Finding Your Tribe
Last updated: July 2023
Since there are many different types of breast cancer, finding your tribe for practical help and support on social media may take time. And, patients dealing with a Stage IV diagnosis are dealing with the extra burden of living with a terminal disease.1,2
While you might have lots of help from family and friends, these people may not have the knowledge and they may tire at the extent of your medical dilemmas as time goes by. Fortunately, loved ones can help you in other ways that virtual advocates cannot, such as day-to-day practical assistance and physical emotional support.
Hard to find support
Breast cancer is a genderless disease, and as a man with breast cancer, I found support for men was very hard to find. After all, only around 1 percent of breast cancers occur in men.3
I soon found out that not many men were willing to talk publicly about their experiences. It was as if they were embarrassed to admit to having what is assumed to be a women’s disease. Also, there was a definite stigma felt by men and it was almost as though they were not interested in going public after their initial treatments.
Advocacy for others
Joining Facebook groups or opening an Instagram or Twitter account is as important as anything you might do to get you through the ups and downs of breast cancer diagnosis and treatment. With social media you can be both proactive and reactive.
As a guy diagnosed with breast cancer, I can’t stress how much I benefited from finding my tribe. Advocacy for others soon became my reason for staying in a group. Groups can be found online through social media sites, community forums, and even local groups which offer meet-ups and telephone support.
The benefits of social media
Social media is home to the keenest men dealing with the disease, but they are outnumbered by the many amazing women, both patients and medical professionals, who are there for support when you most need them. So often, medical professionals are ready to share information that it gives you a tangible feeling of wellbeing.
Twitter, Facebook and Instagram all have people posting about their experiences, sharing advice, and offering emotional support. Seek out useful hashtags. For example, on Twitter #BCSM (breast cancer social media).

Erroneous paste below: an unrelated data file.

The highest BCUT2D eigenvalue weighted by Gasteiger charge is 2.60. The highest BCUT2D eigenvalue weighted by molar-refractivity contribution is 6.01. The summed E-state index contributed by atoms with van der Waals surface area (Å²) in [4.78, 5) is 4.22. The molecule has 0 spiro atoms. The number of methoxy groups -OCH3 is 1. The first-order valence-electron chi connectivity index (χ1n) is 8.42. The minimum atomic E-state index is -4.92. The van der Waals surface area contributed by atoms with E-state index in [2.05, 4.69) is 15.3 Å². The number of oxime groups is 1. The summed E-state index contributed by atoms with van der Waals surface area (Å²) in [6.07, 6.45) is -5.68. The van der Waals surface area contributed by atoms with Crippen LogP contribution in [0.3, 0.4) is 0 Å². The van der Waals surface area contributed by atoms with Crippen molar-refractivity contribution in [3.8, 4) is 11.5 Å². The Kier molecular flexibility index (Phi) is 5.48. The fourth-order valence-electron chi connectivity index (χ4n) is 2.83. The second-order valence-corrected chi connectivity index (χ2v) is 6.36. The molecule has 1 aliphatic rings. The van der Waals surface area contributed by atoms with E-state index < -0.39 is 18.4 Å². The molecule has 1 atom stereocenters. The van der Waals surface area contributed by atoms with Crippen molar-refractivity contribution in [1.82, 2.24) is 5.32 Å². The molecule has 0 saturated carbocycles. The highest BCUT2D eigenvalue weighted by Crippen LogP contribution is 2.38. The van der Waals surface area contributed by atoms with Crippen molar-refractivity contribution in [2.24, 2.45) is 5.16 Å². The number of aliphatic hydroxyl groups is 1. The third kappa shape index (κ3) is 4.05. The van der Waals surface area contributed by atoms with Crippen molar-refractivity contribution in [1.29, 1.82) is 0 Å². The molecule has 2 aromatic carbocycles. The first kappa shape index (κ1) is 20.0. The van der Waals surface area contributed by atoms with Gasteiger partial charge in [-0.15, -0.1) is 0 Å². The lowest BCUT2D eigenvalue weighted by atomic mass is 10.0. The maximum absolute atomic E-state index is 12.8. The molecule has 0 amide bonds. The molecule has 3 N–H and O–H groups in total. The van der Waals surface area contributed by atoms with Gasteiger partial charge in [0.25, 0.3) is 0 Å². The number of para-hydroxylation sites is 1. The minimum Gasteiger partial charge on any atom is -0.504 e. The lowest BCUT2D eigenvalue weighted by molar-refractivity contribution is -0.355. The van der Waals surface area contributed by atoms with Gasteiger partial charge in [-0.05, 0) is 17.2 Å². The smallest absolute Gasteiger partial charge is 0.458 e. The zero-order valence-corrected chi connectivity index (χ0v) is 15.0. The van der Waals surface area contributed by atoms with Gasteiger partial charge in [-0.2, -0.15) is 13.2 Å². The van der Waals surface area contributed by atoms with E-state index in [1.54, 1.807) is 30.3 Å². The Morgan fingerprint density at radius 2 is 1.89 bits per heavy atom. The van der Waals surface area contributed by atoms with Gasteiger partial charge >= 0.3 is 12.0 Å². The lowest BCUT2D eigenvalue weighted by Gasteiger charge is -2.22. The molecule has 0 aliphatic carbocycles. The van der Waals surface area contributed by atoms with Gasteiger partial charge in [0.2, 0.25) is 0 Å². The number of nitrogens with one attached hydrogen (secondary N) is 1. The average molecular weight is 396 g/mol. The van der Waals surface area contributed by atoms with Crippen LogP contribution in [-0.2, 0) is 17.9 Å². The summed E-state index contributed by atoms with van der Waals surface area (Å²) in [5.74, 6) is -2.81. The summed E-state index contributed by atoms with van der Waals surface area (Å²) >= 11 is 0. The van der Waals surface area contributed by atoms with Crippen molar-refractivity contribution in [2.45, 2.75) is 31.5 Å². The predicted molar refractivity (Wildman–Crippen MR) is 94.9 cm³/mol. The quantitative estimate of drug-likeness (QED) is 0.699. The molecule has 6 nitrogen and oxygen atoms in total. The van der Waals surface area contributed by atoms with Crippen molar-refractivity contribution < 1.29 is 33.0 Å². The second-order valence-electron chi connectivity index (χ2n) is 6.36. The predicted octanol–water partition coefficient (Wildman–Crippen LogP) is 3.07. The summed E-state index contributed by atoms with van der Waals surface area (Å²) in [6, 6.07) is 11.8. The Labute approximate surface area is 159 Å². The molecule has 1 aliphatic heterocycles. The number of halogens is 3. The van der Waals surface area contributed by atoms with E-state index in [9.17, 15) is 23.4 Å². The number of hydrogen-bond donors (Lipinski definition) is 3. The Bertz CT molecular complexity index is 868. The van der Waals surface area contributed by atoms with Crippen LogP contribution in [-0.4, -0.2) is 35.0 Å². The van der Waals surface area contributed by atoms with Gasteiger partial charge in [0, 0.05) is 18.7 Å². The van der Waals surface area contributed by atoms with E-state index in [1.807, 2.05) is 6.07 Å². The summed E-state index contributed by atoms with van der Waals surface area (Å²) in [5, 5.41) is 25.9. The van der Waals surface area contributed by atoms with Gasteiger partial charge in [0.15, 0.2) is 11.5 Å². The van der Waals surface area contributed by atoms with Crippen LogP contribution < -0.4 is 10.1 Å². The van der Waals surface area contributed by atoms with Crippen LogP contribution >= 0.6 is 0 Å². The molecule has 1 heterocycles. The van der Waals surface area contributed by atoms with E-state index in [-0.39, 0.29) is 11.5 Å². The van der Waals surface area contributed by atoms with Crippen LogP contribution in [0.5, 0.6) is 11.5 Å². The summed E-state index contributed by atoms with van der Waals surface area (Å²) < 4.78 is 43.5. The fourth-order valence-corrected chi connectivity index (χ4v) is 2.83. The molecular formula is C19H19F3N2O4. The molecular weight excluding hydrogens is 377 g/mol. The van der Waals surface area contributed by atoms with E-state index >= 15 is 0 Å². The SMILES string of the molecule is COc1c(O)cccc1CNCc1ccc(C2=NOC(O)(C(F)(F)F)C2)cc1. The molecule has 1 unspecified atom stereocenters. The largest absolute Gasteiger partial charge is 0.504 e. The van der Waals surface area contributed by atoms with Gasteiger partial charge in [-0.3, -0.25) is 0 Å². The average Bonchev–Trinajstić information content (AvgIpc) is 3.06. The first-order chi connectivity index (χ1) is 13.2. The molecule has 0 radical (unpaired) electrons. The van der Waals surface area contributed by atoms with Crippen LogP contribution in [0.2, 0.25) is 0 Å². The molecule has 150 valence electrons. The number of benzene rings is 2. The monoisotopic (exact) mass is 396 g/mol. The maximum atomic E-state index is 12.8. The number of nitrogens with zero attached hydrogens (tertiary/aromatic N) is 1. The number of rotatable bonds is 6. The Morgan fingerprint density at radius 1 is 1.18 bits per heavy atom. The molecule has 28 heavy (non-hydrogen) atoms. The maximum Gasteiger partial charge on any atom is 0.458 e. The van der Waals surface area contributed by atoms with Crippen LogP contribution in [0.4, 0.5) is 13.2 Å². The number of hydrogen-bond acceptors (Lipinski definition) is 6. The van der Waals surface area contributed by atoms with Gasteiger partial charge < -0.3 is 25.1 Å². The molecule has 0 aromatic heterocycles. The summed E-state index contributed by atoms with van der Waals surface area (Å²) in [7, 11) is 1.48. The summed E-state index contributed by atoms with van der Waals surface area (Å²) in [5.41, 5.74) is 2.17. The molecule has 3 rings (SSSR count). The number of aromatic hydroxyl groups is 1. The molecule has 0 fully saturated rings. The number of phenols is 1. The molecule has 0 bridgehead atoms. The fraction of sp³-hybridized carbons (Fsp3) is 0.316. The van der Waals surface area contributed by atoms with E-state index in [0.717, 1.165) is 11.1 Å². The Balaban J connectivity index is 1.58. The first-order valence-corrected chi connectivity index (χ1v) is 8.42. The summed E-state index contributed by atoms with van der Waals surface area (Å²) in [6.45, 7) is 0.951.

Run a weekly get-together of patients and medical professionals. Nearly all these keyboard warriors will respond to a call to the crowd for assistance. Supportive Facebook pages include Beyond the Pink Moon and Men Talk Breast Cancer.
Online community forums
Online community forums are often run by reputable breast cancer charities, and they may even offer local support groups with meet-ups and telephone support.
This or That
Do you feel you have the support you need?
Only share what feels comfortable
Active participation can provide a sense of belonging and access to a wealth of knowledge. Be sure to only share information you feel comfortable sharing and be prepared to block those seeking personal communications who you don’t feel are the "right people."
And remember, while social media can be a valuable tool for support, it should never replace professional medical advice. Keep your healthcare professionals in the loop with any decisions you make.
No one should go through breast cancer alone
Eventually, you find yourself with enough experience and contacts to be a leader in your field. And, so often you end up with online friends who you’ll have for as long as you stay connected. It’s also not always about just the medical help you get, there are all sorts of niche groups which cater to your hobbies and interests.
The old adage is that no one should go through breast cancer alone. While there are undoubtedly instances of sorrow when you lose one of your cyber pals to this dreadful disease, there is so much joy to be found in daily interactions with people who, like you, just get it. Rest assured, your tribe is out there
Have you been successful in getting financial assistance to help with your medical costs?